Although Barack Obama's incoming administration has signalled a sense of urgency about dealing with global warming, public opinion is starting to move in the other direction, according to a new survey by the Rasmussen polling agency. "Forty-four percent (44%) of U.S. voters now say long-term planetary trends are the cause of global warming, compared to 41% who blame it on human activity," they report. And although 64% of voters now regard global warming as at least a somewhat serious problem, they rank it bottom on the list of 20 issues that the survey asked about, including the economy, jobs, terrorism, Social Security, education, energy, Medicare, health care and deficit reduction. The decline in public concern is occurring despite the 2007 report by the Intergovernmental Panel on Climate Change which reported it was "very likely" that human greenhouse gas emissions were causing global warming, and despite recent research showing that 2008 was the ninth warmest year since reliable measurements were first taken in 1880. One of the reasons for declining public concern, according to Kevin Grandia, is that "the majority of the mainstream media is unwilling to cover the nonsensical junk science of the right-wing think tanks and their cadre of scientists for hire. With this the case, the Internet is exploding with such information. And at the same time that we're seeing significantly more of this misinformation being spread about global warming online, we're also seeing more people than ever using the Internet as their main source of news and information."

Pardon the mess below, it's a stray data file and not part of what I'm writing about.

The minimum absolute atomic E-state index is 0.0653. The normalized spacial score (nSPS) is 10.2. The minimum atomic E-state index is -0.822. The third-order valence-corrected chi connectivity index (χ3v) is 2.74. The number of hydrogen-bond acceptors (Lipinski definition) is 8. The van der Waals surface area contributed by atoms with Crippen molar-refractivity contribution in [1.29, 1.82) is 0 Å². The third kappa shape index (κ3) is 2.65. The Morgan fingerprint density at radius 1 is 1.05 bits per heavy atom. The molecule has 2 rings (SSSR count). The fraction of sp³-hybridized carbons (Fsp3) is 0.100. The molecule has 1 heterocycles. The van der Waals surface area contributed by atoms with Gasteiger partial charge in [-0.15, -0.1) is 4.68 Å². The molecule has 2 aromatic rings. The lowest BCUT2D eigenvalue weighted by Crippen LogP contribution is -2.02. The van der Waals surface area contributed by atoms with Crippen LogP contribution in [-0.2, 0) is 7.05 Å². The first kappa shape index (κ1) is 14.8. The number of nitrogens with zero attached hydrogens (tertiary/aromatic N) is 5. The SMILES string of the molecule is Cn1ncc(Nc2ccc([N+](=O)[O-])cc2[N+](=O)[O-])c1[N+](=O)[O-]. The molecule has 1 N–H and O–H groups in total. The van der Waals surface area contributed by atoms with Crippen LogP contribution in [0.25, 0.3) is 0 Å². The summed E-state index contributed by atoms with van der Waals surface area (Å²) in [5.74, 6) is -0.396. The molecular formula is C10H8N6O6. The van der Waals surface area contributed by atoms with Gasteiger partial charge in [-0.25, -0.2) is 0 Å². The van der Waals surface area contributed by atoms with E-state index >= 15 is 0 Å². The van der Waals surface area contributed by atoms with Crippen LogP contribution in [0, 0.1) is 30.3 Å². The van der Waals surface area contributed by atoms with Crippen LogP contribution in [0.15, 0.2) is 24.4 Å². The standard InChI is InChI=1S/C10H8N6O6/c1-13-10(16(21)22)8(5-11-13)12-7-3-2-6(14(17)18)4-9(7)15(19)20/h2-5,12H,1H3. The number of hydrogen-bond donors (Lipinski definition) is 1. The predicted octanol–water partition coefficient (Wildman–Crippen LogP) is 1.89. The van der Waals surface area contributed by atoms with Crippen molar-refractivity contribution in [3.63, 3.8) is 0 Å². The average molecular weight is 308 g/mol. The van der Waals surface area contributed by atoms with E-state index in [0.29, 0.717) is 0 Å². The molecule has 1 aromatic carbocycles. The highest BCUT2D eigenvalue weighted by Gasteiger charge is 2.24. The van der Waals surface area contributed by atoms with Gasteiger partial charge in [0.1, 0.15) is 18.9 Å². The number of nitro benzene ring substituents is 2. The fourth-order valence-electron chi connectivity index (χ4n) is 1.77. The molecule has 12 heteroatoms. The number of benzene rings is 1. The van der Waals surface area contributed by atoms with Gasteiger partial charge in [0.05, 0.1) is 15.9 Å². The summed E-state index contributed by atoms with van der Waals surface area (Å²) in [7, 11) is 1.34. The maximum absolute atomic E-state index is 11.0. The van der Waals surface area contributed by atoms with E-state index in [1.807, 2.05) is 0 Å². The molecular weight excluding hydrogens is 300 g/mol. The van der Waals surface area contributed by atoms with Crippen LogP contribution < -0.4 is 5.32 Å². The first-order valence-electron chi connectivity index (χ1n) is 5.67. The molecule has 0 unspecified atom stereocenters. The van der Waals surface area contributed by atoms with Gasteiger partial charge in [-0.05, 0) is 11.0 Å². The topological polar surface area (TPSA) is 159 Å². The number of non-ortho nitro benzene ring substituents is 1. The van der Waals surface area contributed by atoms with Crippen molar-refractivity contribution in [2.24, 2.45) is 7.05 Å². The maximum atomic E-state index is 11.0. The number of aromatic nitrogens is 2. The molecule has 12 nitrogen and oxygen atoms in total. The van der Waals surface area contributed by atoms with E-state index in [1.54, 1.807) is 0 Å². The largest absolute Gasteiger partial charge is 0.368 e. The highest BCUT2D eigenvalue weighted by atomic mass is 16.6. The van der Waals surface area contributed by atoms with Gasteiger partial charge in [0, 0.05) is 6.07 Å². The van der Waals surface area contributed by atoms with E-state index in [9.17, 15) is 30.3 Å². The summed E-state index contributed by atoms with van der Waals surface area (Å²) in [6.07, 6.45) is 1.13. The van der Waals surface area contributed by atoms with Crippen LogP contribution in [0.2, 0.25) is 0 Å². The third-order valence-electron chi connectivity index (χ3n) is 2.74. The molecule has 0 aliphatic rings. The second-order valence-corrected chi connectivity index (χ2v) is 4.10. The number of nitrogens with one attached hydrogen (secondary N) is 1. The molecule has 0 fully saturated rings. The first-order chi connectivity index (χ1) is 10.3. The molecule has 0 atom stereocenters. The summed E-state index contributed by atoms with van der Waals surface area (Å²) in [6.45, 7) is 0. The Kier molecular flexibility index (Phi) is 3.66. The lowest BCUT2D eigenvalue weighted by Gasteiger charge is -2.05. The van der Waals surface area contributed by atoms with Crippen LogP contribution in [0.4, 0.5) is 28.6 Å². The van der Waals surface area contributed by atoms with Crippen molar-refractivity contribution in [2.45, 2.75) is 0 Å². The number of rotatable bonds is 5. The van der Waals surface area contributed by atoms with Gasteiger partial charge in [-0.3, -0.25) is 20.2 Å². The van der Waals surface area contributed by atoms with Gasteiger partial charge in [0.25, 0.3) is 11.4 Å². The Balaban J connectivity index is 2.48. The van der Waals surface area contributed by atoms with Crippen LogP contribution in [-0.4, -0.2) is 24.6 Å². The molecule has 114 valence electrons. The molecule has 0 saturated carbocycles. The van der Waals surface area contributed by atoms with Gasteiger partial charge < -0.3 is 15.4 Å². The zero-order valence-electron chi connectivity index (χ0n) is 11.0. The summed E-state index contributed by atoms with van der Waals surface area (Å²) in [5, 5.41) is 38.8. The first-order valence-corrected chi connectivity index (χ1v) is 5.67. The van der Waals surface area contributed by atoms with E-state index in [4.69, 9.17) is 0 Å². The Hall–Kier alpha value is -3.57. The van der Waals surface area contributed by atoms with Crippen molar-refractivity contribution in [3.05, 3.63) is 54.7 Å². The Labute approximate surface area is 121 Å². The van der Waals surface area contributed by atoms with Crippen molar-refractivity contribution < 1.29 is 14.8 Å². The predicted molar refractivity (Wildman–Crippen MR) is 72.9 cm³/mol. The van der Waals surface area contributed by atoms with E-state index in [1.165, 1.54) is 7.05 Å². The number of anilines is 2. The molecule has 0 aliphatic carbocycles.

- About Us
- Press Room